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Residential Property Changes to Bright-line and Interest

With 3 young adults in our family, housing affordability has been a hot topic in recent years as we consider how our kids (or indeed anyone) might one day buy a home of their own.

The housing changes announced yesterday by the Government are intended to help slow the pace of the ever-increasing property prices, and help make first home ownership more achievable.

Whether or not they will achieve the desired outcome is up for debate and there is a lot of emotive narrative in the press at the moment. We’ll try and stick to the facts here but what is clear is the changes are substantial, will have a significant impact on many property investors, and there will be unintended consequences as a result.

We’ve put together a brief summary of the key tax changes impacting residential properties below. Please keep in mind that some of the new policies are yet to be enacted, so there may changes.

The Bright-line Test

  • The bright-line test period has been extended from 5 to 10 years for houses purchased on or after 27th March 2021.
  • This means that if you sell in less than 10 years, you will pay tax on the gain in the value of the property.
  • For new houses, the bright-line period will be set at 5 years.
  • Your main home is still excluded from the bright-line test if you live in it the entire time.
  • But if your main house is also rented at any point then it may be subject to the bright-line rules
  • Short-stay accommodation will also be subject to the bright-line rules even though you are operating it as a business not a residential rental.

Interest Deductibility

  • If you’ve borrowed money to buy a residential rental property, you will no longer be able to claim the interest as an expense.
  • For residential rental properties purchased from 27th March 2021, the ability to claim interest as an expense will be completely removed effective 1 October 2021.
  • For residential rental properties purchased before 27th March 2021, the ability to claim interest as an expense will drop by 25% per year.
  • By 1 April 2025, you will not be able to claim any interest.
  • Property developers will not be impacted as they already pay tax
  • Businesses with loans secured against residential property will also not be impacted.
  • There is still some additional detail to be worked through in the coming months which may include interest remaining deductible if you have purchased a new build.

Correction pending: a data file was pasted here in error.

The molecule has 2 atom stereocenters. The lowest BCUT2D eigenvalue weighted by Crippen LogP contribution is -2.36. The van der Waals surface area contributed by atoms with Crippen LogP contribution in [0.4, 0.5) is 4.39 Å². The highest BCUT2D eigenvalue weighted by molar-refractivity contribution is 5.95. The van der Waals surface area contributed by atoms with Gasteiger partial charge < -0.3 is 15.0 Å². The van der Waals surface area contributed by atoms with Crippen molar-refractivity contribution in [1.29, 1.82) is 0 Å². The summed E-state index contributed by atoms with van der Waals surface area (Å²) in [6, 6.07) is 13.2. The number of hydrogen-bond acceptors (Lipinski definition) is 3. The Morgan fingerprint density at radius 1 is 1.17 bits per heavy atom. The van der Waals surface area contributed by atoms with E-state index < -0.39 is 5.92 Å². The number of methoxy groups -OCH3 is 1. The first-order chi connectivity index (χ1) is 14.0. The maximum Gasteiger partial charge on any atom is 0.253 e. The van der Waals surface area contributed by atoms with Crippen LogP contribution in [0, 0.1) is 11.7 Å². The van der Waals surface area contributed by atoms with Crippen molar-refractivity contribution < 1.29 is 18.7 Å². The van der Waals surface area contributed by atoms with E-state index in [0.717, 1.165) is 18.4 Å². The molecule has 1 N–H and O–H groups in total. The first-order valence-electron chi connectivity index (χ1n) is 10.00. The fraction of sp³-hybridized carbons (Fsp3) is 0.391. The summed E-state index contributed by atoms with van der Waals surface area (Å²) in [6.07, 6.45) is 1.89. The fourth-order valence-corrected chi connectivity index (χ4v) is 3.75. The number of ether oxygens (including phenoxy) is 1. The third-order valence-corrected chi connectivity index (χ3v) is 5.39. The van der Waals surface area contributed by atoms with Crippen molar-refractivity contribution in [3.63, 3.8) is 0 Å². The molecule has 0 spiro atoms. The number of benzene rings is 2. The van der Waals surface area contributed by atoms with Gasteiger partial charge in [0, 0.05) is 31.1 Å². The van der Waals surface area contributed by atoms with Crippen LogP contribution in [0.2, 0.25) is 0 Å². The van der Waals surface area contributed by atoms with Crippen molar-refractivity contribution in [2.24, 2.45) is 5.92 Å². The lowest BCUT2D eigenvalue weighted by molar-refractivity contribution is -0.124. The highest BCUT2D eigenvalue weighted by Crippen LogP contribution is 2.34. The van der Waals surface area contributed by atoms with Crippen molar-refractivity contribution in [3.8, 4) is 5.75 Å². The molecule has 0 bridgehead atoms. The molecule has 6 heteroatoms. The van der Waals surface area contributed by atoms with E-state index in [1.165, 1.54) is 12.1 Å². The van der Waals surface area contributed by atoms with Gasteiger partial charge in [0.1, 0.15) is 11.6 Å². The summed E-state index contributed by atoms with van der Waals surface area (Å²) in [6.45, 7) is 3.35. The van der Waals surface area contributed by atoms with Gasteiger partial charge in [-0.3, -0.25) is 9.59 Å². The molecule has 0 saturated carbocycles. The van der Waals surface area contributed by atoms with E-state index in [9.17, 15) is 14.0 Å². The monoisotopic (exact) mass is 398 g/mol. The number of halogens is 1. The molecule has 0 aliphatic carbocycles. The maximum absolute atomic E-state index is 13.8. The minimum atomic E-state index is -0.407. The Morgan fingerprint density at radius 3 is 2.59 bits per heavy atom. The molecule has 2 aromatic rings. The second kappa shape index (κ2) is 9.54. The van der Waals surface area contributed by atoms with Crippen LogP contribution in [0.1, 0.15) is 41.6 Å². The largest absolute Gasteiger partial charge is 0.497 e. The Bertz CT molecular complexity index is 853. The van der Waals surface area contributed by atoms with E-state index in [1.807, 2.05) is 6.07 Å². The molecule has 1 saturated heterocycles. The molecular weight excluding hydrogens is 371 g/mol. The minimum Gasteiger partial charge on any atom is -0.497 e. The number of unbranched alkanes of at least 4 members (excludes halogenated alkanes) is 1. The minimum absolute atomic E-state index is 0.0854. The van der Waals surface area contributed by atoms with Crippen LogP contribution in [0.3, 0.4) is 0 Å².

What does this all mean for you?

Because there are so many variables, the impact will depend on your personal circumstances, and what the property market ends up doing.

The tax changes will mainly impact investors with sizeable mortgages or those looking to sell. If you have a rental property with no mortgage and don’t intend to sell it anytime soon, then it’s pretty much business as usual.

However, if you have borrowed money to purchase a residential rental, then over the next 4 years your tax bill is going to get increasingly larger. That means you’re going to need to consider your options.  

What are your next steps?

As always, don’t let the tax impact be the sole driver for any decisions you make. If you are likely to be affected by the changes to residential housing we suggest:

  • Panic slowly – a knee-jerk reaction is never helpful.
  • Start by understanding the changes – find out a bit more around the bright-line test and the proposed changes to interest deductibility. In the first instance, we recommend reading the IRD fact sheets rather than relying on what you read in the news.
  • Crunch the numbers – what is the likely impact of the changes on your cashflow? Does residential property investment still make sense to you? 
  • Consider the alternatives – investment in commercial property, the share market or in a business are now more appealing from a tax perspective, but also carry their own risks.
  • Wait and see – doing nothing is always an option. And it may be the best approach initially as we wait for the interest deductibility legislation to be finalised and see what the housing market does.
  • Get advice – tax implications of decisions around residential properties just got significantly more complicated. If you are planning on buying or selling property please get advice before you make decisions to avoid any unintended tax issues.